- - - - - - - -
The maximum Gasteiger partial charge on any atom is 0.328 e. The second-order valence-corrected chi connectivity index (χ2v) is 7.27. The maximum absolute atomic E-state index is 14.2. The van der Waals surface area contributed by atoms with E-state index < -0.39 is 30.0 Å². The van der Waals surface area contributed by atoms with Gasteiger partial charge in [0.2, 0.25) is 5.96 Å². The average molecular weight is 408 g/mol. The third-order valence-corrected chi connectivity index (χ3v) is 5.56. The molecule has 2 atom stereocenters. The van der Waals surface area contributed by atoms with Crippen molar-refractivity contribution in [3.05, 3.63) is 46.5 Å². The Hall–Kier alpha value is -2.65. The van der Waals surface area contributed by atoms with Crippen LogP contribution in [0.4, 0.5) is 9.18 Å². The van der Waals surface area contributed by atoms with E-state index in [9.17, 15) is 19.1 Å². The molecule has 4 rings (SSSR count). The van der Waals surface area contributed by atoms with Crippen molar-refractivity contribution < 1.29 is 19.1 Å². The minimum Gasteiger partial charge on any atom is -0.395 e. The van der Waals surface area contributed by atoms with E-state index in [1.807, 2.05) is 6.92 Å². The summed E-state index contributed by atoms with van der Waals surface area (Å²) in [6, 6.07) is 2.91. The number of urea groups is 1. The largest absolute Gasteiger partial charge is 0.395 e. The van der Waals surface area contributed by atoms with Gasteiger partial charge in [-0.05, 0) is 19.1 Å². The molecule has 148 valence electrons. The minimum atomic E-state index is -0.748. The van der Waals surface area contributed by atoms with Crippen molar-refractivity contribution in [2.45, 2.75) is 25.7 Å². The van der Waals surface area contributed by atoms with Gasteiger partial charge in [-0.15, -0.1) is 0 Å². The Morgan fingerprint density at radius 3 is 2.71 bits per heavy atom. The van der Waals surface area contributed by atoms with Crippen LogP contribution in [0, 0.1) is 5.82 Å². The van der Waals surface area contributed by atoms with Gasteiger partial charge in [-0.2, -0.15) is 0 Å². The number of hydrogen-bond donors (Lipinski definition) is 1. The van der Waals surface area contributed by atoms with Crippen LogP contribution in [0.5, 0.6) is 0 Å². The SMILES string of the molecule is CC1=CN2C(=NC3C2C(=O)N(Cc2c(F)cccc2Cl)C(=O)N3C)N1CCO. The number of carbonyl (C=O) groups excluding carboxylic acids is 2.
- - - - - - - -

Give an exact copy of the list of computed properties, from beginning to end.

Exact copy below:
The maximum Gasteiger partial charge on any atom is 0.328 e. The second-order valence-corrected chi connectivity index (χ2v) is 7.27. The maximum absolute atomic E-state index is 14.2. The van der Waals surface area contributed by atoms with E-state index < -0.39 is 30.0 Å². The van der Waals surface area contributed by atoms with Gasteiger partial charge in [0.2, 0.25) is 5.96 Å². The average molecular weight is 408 g/mol. The third-order valence-corrected chi connectivity index (χ3v) is 5.56. The molecule has 2 atom stereocenters. The van der Waals surface area contributed by atoms with Crippen molar-refractivity contribution in [3.05, 3.63) is 46.5 Å². The Hall–Kier alpha value is -2.65. The van der Waals surface area contributed by atoms with Crippen LogP contribution in [0.4, 0.5) is 9.18 Å². The van der Waals surface area contributed by atoms with E-state index in [9.17, 15) is 19.1 Å². The molecule has 4 rings (SSSR count). The van der Waals surface area contributed by atoms with Crippen molar-refractivity contribution < 1.29 is 19.1 Å². The minimum Gasteiger partial charge on any atom is -0.395 e. The van der Waals surface area contributed by atoms with E-state index in [1.807, 2.05) is 6.92 Å². The summed E-state index contributed by atoms with van der Waals surface area (Å²) in [6, 6.07) is 2.91. The number of urea groups is 1. The largest absolute Gasteiger partial charge is 0.395 e. The van der Waals surface area contributed by atoms with Gasteiger partial charge in [-0.05, 0) is 19.1 Å². The molecule has 148 valence electrons. The minimum atomic E-state index is -0.748. The van der Waals surface area contributed by atoms with Crippen molar-refractivity contribution in [2.45, 2.75) is 25.7 Å². The van der Waals surface area contributed by atoms with Gasteiger partial charge in [-0.15, -0.1) is 0 Å². The Morgan fingerprint density at radius 3 is 2.71 bits per heavy atom. The van der Waals surface area contributed by atoms with Crippen LogP contribution in [0, 0.1) is 5.82 Å². The van der Waals surface area contributed by atoms with Gasteiger partial charge in [-0.2, -0.15) is 0 Å². The number of hydrogen-bond donors (Lipinski definition) is 1. The van der Waals surface area contributed by atoms with Crippen LogP contribution in [0.5, 0.6) is 0 Å². The SMILES string of the molecule is CC1=CN2C(=NC3C2C(=O)N(Cc2c(F)cccc2Cl)C(=O)N3C)N1CCO. The number of carbonyl (C=O) groups excluding carboxylic acids is 2.